Michael Curtin: An exposé on the film industry in his book Voices of Labor

By Katherine Mosqueira

Film and Media Studies professor Michael Curtin is pictured above. 

Film and Media Studies professor Michael Curtin is pictured above. 

Michael Curtin, a UC Santa Barbara film and media studies professor, has released his newest book Voices of Labor: Creativity, Craft, and Conflict in Global Hollywoodabout the exploitation of labor in the entertainment industry.

Published with co-editor Kevin Sanson, the book is a set of interviews with individuals who work in the entertainment industry. They recount labor conditions such as unsafe work environments and 15-hour work days without the legally-required amount of turn around time between them. The interviews also dive into issues of gender inequality in the industry and the personal experiences of women in entertainment.

I had the opportunity to sit down with Curtin to discuss the background to his book, as well as some of his earlier work. Here is an edited account of our conversation.

Q. When was your latest book published?

A. There were two versions. One was a collection of scholarly articles, Precarious Creativitythat was in 2016. In 2017 was the publication of Voices of Labor.

Q. How long did it take you to write and compile all of the interviews before publishing Voices of Labor?

A. Some of those interviews go back four years. Part of the challenge was to get people who had very different jobs in the industry and would bring different perspectives to similar issues.

Pictured above is the cover page of Voices of Labor.

Pictured above is the cover page of Voices of Labor.

Q. When did you first become interested in researching labor conditions in Hollywood?

A. That’s an interesting question because these issues have been emerging over the last 25 to 30 years and there have been other people who have studied it. I was doing work on the Media Industries Project, which was part of the Carsey-Wolf Center. We did a book called Distribution Revolution, which was about how digital delivery systems were changing the very nature of screen media, film and television. We interviewed a whole bunch of people on that issue. Some who we came in contact with were associated not simply with certain jobs, but also with workers’ organizations like unions and guilds. It was a series of snowballing conversations among people working in different jobs. We started noticing similar things and we thought it would be good to bring together a set of comprehensive interviews that speak to each other. In a way, the book is designed as if you’ve got 25 people all in a room and they all are able to speak. Each person talks about their own particular job. But then we try to lead them back to a certain set of issues that we’ve heard talked about by many of those workers.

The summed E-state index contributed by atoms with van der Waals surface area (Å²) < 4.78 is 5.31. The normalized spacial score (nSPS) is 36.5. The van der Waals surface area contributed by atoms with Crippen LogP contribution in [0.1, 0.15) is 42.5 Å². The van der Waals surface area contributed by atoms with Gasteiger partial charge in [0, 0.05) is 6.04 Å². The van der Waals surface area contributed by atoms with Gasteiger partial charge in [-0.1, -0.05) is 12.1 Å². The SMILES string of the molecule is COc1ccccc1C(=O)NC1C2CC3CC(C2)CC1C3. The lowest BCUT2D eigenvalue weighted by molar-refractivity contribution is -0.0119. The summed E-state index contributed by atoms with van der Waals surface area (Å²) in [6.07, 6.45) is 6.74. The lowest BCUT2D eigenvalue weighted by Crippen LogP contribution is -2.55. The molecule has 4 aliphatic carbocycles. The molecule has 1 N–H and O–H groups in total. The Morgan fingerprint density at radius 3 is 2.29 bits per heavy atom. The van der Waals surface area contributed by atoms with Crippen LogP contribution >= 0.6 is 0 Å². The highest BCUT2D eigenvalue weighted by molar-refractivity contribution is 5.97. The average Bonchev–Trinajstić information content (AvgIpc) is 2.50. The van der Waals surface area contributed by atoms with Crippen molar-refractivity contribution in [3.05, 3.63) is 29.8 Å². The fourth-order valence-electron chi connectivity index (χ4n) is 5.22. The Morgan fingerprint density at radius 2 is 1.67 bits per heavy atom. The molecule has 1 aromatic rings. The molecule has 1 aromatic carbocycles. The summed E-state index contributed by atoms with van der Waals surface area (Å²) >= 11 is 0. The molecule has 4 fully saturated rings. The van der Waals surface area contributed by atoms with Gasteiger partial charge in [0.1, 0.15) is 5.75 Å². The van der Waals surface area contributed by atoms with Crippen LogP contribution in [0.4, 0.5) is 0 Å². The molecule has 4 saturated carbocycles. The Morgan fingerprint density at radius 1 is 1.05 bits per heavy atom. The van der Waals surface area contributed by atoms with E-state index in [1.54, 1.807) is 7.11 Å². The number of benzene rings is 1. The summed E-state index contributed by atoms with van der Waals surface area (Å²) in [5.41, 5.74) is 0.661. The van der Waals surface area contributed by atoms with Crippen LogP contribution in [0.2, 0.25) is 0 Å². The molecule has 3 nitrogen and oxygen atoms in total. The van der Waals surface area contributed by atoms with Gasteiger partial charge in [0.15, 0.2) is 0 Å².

Q. Have you personally worked in Hollywood before?

A. I hadn’t worked in Hollywood. I used to work as a news reporter in the San Francisco Bay area. I was also a Tokyo correspondent for NPR back in the early 1980s. I also worked for another NPR nationally distributed program and for Pacifica Radio. I also worked for Wisconsin Public Television doing some television producing.

Q. Did you publish any books before the 2016 Precarious Creativity?

A. I wrote a book about the history of documentary television in the early 1960s when there was a boom in documentary production in the United States. All the major networks had documentaries and they played them in prime time. I describe the rise of documentary and then also its demise — why documentary became a troublesome genre for commercial television.

Q. What was that book called and when was it published?

A. It was called Redeeming the Wasteland, published in 1997.

Q. What do you hope readers take away from reading Voices of Labor?

A. We were hoping that it would be a book read by people in the industry. That it would be a book that would help people who work in the industry in Southern California understand the problem as being about things likes globalization, conglomeration, and financialization — not about runaway production. That’s such a simplification and in many ways it’s a misinterpretation of what’s going on, such that it’s kind of dangerous. It makes it difficult to solve the problem if you’re pointing at the wrong thing. What we need to do is understand these issues are affecting other industries. I think that it’s only by having a very clear sense of what the issues and challenges are that we can begin to address them and do something about them.

Q. Do you plan on writing more books on other issues in the entertainment industry?

A. I’m actually working on a book right now [called Media Capital] about the nature and influence of globalization in media around the world. It’s about what places are becoming the centers of the global media economy.

Q. What is your favorite part about teaching a course based on Voices of Labor to your students?

A. My favorite part about that course was that it’s a point where many students in the class are very close to graduation and they are thinking about the future and they are thinking a lot about work. I enjoyed teaching that class because it was about work, but it was a very grounded set of discussions we got to have about work.

Katherine Mosqueira is a fourth year Film and Media Studies major at UC Santa Barbara.